Canning Town Folk 8: The Canning Town Folk Dance Legacy

Colour photograph of two children's hands, one black and one white, on folk dance swords

It is not clear when Daisy Caroline Daking stopped teaching at the Y.M.C.A., but her death during the Second World War marked the end of an era. However, the Canning Town and Plaistow folk dancing tradition continued long after her death. Local resident Jim Ludlam recalls taking part in folk dancing in the 1950s.

“Every year there was a summer festival in what was then known as Balaam Street Park, with hundreds of children dancing, and, in the middle, what seemed like a hundred feet high maypole that everyone danced round, hanging onto the long ribbons that met at the top of the pole. I never was a good dancer and usually managed to get the ribbons into an awful tangle!”


Colour illustration of two schoolgirls dancing with two younger children in front of an Abbey.
"On the sunny, green lawn a "square of four" was being danced.

Perhaps Cecil Sharp’s greatest achievement in ensuring the longevity of the folk dance movement was to make folk dancing part of the state school curriculum. One of Elsie Oxenham’s teenage characters, discovering the Society for the first time while taking business studies at technical college, recalls that:

“We did a few country-dances at school. I liked ‘Gathering Peascods’ . And ‘Rigs’ is great sport; you have sticks, and bang your partner. Well, I mean you bang her stick, of course. I could do that one still. … It’s weird to think of grown-up people doing these dances. I thought they were only for schools!”

As Oxenham makes clear in her books, putting folk on the curriculum led to many teachers attending classes in order to pass the Society’s examinations, and therefore to earn a higher salary. In her persona of ‘the Writing Person’, Oxenham explains: “To so many of them it’s just an extra teaching stunt, and an extra certificate that will be valuable, and [the staff] are merely useful because they can help them to pass the exams.” (The Abbey Girls Again, 1924). However, this still meant that children continued to learn folk dancing in school long after its popularity had faded elsewhere.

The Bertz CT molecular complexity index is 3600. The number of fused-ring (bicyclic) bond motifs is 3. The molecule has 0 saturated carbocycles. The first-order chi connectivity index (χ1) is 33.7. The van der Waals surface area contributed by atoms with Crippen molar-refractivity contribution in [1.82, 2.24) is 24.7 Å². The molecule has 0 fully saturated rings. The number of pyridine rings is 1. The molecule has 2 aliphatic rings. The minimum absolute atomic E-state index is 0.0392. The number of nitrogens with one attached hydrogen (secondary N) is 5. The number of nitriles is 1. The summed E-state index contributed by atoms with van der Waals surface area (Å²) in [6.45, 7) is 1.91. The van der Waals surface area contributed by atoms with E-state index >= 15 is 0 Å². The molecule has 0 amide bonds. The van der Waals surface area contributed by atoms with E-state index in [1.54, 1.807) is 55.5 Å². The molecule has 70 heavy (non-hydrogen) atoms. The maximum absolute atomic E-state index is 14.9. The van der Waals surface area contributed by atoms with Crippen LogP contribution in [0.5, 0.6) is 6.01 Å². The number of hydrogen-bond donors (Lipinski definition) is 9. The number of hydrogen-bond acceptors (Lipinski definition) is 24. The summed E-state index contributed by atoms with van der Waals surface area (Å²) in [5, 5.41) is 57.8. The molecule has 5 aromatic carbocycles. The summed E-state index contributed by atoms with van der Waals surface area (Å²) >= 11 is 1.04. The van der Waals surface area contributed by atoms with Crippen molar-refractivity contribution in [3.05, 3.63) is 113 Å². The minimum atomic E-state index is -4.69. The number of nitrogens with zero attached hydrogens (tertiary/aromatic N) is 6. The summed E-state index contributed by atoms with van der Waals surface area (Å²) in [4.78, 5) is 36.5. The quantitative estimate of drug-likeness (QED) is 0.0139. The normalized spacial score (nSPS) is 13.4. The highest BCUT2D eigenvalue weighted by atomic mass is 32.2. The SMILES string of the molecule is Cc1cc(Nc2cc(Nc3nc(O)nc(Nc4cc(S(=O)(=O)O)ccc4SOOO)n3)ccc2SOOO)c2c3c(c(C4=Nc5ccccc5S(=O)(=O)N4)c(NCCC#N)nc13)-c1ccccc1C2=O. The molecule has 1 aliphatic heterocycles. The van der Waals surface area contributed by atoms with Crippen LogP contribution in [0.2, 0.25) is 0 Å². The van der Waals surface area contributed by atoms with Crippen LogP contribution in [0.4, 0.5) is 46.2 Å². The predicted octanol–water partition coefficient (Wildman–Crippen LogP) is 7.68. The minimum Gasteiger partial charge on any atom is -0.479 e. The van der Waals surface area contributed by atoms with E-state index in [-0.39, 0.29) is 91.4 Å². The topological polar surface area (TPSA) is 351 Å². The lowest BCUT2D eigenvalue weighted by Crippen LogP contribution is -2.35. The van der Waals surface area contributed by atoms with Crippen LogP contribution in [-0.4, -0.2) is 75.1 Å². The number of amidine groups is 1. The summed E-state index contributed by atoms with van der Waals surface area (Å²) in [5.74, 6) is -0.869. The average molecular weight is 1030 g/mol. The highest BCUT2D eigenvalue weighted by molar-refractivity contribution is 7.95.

Colour illustration of girls in 1950s dresses folk dancing.
"The twins were running the party."

After the Second World War, folk dancing continued to be part of the school curriculum, and was also a popular activity with the Girl Guides. Canning Town residents remember:

“I danced myself at Primary School. When the weather was too wet for the playground, we did country dancing instead. I presume the teachers themselves learned the dances as children. I enjoyed anything to do with music.”

“We were taught country dancing at school. I think of moving with a partner in circular and square shapes.”
“I remember country dancing at school and hoping not to be partnered with Christopher E****.”

“I think of swirling skirts, short socks and black plimsolls.”

“I remember embroidering a cotton apron to wear over my uniform when performing country dancing at Parents’ Day in Primary School.”

Not all teachers were enthusiastic. Another resident recalls:

“I remember the teacher just sitting looking out the window whilst the tape played and told us what to do – that was my first experience of folk dancing.”

Colour photograph of a woman playing the fiddle while young children sword dance.

Today, contemporary dance organization East London Dance is running a new programme of folk dancing classes, workshops and holiday schools in Canning Town, bringing together the different English folk dancing forms (Country, Morris, Sword and Clog) with Jamaican dance hall and European folk dances. As Elsie Oxenham put it: “Your real East-Ender dances harder—and almost better—than any one else.” Canning Town’s folk dance tradition lives on in the 21st century.

Colour photograph of young children enthusiastically dancing in a community centre.

Colour photograph of young children enthusiastically dancing in a community centre.

Blurred colour photograph of children dancing at speed.

All of the images above are copyrighted and must not be reproduced without permission.

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Text © Ju Gosling aka ju90 2010

Supported by Arts Council England, Well London, East London Dance, English Folk Dance and Song Society, London Borough of Newham, Newham NDP. Lottery funded.